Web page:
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First yoga teacher training “behind bars” graduates 11 women

 

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TOWSON, MD — Whitney Ingram found yoga in prison when she was incarcerated at Maryland Correctional Institution for Women (MCI-W) from 2007 to 2009. The practice had such an impact on her that when she was released she became a Yoga teacher.

“That’s what yoga is, it’s meant to stir something up in you that makes you question something within yourself. That’s really where any goodness can come from, taking that one single solid step,” said Ingram.

The experience had such an impact on her that she recently voluntarily returned to prison to witness a first: For the first time, 11 women offenders at the women’s facility in Jessup are being called “Teacher.” They are now certified yoga instructors.

The program began 18 months ago through the Prison Yoga Project, and was facilitated completely by volunteers Kath Meadows and Donna Querido.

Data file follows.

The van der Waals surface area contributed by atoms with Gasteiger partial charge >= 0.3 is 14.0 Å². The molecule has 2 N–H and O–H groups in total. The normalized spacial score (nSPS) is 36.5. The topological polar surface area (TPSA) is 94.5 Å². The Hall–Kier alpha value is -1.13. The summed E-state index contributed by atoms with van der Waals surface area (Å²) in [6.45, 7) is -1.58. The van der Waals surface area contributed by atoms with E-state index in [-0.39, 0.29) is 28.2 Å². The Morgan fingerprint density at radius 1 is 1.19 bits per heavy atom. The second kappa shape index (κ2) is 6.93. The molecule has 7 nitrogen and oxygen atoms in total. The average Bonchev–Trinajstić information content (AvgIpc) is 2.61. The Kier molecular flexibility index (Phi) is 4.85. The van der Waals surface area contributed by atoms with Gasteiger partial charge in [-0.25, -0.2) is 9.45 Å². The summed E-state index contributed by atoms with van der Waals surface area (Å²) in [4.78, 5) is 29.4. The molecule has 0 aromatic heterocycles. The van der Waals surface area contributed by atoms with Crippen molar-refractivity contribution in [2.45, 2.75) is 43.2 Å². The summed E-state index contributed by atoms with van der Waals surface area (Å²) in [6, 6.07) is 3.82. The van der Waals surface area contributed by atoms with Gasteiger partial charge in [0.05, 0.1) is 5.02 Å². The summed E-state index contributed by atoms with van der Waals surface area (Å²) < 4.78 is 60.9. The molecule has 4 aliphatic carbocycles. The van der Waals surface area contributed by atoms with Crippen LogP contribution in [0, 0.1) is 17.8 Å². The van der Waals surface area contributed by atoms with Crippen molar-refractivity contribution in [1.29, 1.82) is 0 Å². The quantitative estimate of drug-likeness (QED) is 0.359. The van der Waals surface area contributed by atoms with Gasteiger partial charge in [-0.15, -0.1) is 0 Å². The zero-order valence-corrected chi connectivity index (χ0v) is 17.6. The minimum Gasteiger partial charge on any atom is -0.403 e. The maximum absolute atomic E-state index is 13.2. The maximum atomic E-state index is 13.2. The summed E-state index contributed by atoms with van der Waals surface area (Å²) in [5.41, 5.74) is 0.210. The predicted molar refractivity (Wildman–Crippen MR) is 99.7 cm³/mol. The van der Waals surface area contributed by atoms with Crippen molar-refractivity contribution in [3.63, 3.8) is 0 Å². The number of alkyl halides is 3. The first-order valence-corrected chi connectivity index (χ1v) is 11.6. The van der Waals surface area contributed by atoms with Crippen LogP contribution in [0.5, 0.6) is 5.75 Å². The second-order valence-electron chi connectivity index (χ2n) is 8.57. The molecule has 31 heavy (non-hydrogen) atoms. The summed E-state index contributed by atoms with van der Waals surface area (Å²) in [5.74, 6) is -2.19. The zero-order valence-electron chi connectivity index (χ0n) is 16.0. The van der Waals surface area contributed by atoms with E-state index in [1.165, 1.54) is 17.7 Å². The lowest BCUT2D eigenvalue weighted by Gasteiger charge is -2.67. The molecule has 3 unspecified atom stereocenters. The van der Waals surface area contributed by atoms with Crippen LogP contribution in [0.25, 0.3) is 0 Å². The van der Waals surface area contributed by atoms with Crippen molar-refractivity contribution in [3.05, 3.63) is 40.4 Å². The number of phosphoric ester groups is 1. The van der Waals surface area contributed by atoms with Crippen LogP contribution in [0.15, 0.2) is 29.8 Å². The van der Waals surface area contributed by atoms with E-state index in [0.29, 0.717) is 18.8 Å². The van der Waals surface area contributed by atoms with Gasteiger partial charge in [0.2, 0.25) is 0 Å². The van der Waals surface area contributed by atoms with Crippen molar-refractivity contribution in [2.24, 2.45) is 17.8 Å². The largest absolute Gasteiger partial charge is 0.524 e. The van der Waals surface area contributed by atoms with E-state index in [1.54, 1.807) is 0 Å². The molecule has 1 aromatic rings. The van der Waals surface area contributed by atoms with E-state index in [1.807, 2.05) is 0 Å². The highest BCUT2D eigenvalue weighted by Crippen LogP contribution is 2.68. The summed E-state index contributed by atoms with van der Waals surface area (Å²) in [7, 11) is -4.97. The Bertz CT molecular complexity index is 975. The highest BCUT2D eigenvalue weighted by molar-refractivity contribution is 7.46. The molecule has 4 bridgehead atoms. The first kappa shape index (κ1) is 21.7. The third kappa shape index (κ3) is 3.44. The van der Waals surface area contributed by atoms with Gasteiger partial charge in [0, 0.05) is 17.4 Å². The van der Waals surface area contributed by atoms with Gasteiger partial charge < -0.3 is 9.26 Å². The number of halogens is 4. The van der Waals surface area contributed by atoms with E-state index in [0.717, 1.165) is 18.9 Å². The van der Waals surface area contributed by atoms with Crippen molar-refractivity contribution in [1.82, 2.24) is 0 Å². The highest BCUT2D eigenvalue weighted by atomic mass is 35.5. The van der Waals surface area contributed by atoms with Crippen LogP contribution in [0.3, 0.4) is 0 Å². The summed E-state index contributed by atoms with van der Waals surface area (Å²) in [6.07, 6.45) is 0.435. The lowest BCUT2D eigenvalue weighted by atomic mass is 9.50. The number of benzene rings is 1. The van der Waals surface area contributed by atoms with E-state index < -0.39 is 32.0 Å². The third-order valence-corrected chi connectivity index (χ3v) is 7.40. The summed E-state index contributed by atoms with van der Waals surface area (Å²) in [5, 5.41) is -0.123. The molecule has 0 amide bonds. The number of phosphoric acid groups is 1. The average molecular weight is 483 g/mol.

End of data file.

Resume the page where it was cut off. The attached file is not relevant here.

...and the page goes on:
According to Meadows: “These women are pioneers… Not only have they accomplished their own personal goals, but they have forged a path for others to follow. As a direct result of the courage and strength and dedication of these women, there are already teacher training programs that have started in other correctional facilities across the country.”

If you’ve ever visited or been a resident in a correctional facility, you might agree that there is a need for the peace, compassion and acceptance yoga teaches. Graduates with life sentences may end up teaching other offenders while they serve their time together. Those who are set to be released hope to share what they have learned with students of their own on the outside.

“We come into yoga with very little expectations and we come out full of light… and it’s hard not to want to share that. I’ve been able to witness that here,” said Querido.

To reach their goal, each student studied anatomy, yoga poses, breathing, meditation, the ancient Sanskrit language of yoga, teaching techniques, philosophy, and common injuries and modifications. Most of them walked away with more than the knowledge required for a teaching certificate.

One student remarked, “Today is an ending and it’s also a beginning. For me it’s like a wrapped Christmas present, inside is our health, sound mind and body, the warmth of friends and exciting new future; a step into the future.”

There are hopes to begin another teacher training program at MCI-W in 2018.


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